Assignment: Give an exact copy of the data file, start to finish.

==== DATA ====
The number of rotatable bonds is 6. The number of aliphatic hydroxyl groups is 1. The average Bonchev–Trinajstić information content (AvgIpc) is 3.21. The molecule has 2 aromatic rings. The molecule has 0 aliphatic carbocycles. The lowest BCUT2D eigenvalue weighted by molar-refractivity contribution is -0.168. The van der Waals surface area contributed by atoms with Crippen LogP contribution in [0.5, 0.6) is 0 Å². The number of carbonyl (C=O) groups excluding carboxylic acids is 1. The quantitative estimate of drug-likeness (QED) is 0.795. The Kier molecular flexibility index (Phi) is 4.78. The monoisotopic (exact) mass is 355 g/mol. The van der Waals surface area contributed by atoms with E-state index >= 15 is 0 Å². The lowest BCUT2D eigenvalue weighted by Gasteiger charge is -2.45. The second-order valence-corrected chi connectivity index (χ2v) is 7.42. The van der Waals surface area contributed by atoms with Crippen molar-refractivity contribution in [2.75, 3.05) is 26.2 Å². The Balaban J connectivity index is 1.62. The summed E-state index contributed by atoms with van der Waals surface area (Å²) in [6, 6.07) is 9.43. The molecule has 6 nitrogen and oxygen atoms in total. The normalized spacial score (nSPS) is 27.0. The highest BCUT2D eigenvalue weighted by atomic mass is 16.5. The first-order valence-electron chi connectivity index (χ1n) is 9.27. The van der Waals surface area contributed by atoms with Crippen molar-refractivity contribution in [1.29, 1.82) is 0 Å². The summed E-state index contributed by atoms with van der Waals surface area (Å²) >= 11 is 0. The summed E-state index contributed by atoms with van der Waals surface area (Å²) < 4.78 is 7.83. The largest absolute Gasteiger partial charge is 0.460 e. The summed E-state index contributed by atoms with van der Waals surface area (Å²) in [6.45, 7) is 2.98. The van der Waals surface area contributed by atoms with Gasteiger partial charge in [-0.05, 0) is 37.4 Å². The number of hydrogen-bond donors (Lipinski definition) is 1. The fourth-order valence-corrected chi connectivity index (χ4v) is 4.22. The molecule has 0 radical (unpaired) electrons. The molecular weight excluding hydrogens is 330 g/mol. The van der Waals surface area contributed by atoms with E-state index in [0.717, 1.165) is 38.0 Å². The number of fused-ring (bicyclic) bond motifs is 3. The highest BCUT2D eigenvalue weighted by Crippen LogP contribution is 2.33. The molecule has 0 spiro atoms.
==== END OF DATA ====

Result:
The number of rotatable bonds is 6. The number of aliphatic hydroxyl groups is 1. The average Bonchev–Trinajstić information content (AvgIpc) is 3.21. The molecule has 2 aromatic rings. The molecule has 0 aliphatic carbocycles. The lowest BCUT2D eigenvalue weighted by molar-refractivity contribution is -0.168. The van der Waals surface area contributed by atoms with Crippen LogP contribution in [0.5, 0.6) is 0 Å². The number of carbonyl (C=O) groups excluding carboxylic acids is 1. The quantitative estimate of drug-likeness (QED) is 0.795. The Kier molecular flexibility index (Phi) is 4.78. The monoisotopic (exact) mass is 355 g/mol. The van der Waals surface area contributed by atoms with E-state index >= 15 is 0 Å². The lowest BCUT2D eigenvalue weighted by Gasteiger charge is -2.45. The second-order valence-corrected chi connectivity index (χ2v) is 7.42. The van der Waals surface area contributed by atoms with Crippen molar-refractivity contribution in [2.75, 3.05) is 26.2 Å². The Balaban J connectivity index is 1.62. The summed E-state index contributed by atoms with van der Waals surface area (Å²) in [6, 6.07) is 9.43. The molecule has 6 nitrogen and oxygen atoms in total. The normalized spacial score (nSPS) is 27.0. The highest BCUT2D eigenvalue weighted by atomic mass is 16.5. The first-order valence-electron chi connectivity index (χ1n) is 9.27. The van der Waals surface area contributed by atoms with Crippen molar-refractivity contribution in [1.29, 1.82) is 0 Å². The summed E-state index contributed by atoms with van der Waals surface area (Å²) >= 11 is 0. The summed E-state index contributed by atoms with van der Waals surface area (Å²) < 4.78 is 7.83. The largest absolute Gasteiger partial charge is 0.460 e. The summed E-state index contributed by atoms with van der Waals surface area (Å²) in [6.45, 7) is 2.98. The van der Waals surface area contributed by atoms with Gasteiger partial charge in [-0.05, 0) is 37.4 Å². The number of hydrogen-bond donors (Lipinski definition) is 1. The fourth-order valence-corrected chi connectivity index (χ4v) is 4.22. The molecule has 0 radical (unpaired) electrons. The molecular weight excluding hydrogens is 330 g/mol. The van der Waals surface area contributed by atoms with E-state index in [0.717, 1.165) is 38.0 Å². The number of fused-ring (bicyclic) bond motifs is 3. The highest BCUT2D eigenvalue weighted by Crippen LogP contribution is 2.33. The molecule has 0 spiro atoms.